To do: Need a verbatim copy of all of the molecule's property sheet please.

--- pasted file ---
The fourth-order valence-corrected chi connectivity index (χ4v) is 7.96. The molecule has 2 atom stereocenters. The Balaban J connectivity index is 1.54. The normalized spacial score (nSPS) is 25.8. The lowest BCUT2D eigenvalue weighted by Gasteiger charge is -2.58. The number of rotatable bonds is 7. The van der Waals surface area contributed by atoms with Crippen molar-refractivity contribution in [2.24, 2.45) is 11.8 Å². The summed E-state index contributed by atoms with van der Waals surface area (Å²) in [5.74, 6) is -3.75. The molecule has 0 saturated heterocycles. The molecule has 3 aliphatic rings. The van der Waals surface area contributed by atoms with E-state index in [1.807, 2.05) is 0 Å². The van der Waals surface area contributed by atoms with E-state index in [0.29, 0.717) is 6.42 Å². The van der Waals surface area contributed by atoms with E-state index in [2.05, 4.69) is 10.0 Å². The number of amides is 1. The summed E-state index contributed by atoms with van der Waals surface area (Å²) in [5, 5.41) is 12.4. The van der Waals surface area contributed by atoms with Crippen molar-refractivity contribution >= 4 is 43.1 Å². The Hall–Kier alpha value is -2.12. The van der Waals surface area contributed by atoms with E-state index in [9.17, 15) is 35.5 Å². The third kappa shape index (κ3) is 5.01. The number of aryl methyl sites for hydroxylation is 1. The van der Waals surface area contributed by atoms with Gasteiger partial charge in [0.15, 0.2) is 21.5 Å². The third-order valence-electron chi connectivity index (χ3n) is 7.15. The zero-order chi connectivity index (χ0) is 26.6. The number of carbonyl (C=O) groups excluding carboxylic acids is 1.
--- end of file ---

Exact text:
The fourth-order valence-corrected chi connectivity index (χ4v) is 7.96. The molecule has 2 atom stereocenters. The Balaban J connectivity index is 1.54. The normalized spacial score (nSPS) is 25.8. The lowest BCUT2D eigenvalue weighted by Gasteiger charge is -2.58. The number of rotatable bonds is 7. The van der Waals surface area contributed by atoms with Crippen molar-refractivity contribution in [2.24, 2.45) is 11.8 Å². The summed E-state index contributed by atoms with van der Waals surface area (Å²) in [5.74, 6) is -3.75. The molecule has 0 saturated heterocycles. The molecule has 3 aliphatic rings. The van der Waals surface area contributed by atoms with E-state index in [1.807, 2.05) is 0 Å². The van der Waals surface area contributed by atoms with E-state index in [0.29, 0.717) is 6.42 Å². The van der Waals surface area contributed by atoms with E-state index in [2.05, 4.69) is 10.0 Å². The number of amides is 1. The summed E-state index contributed by atoms with van der Waals surface area (Å²) in [5, 5.41) is 12.4. The van der Waals surface area contributed by atoms with Crippen molar-refractivity contribution >= 4 is 43.1 Å². The Hall–Kier alpha value is -2.12. The van der Waals surface area contributed by atoms with E-state index in [9.17, 15) is 35.5 Å². The third kappa shape index (κ3) is 5.01. The number of aryl methyl sites for hydroxylation is 1. The van der Waals surface area contributed by atoms with Gasteiger partial charge in [0.15, 0.2) is 21.5 Å². The third-order valence-electron chi connectivity index (χ3n) is 7.15. The zero-order chi connectivity index (χ0) is 26.6. The number of carbonyl (C=O) groups excluding carboxylic acids is 1.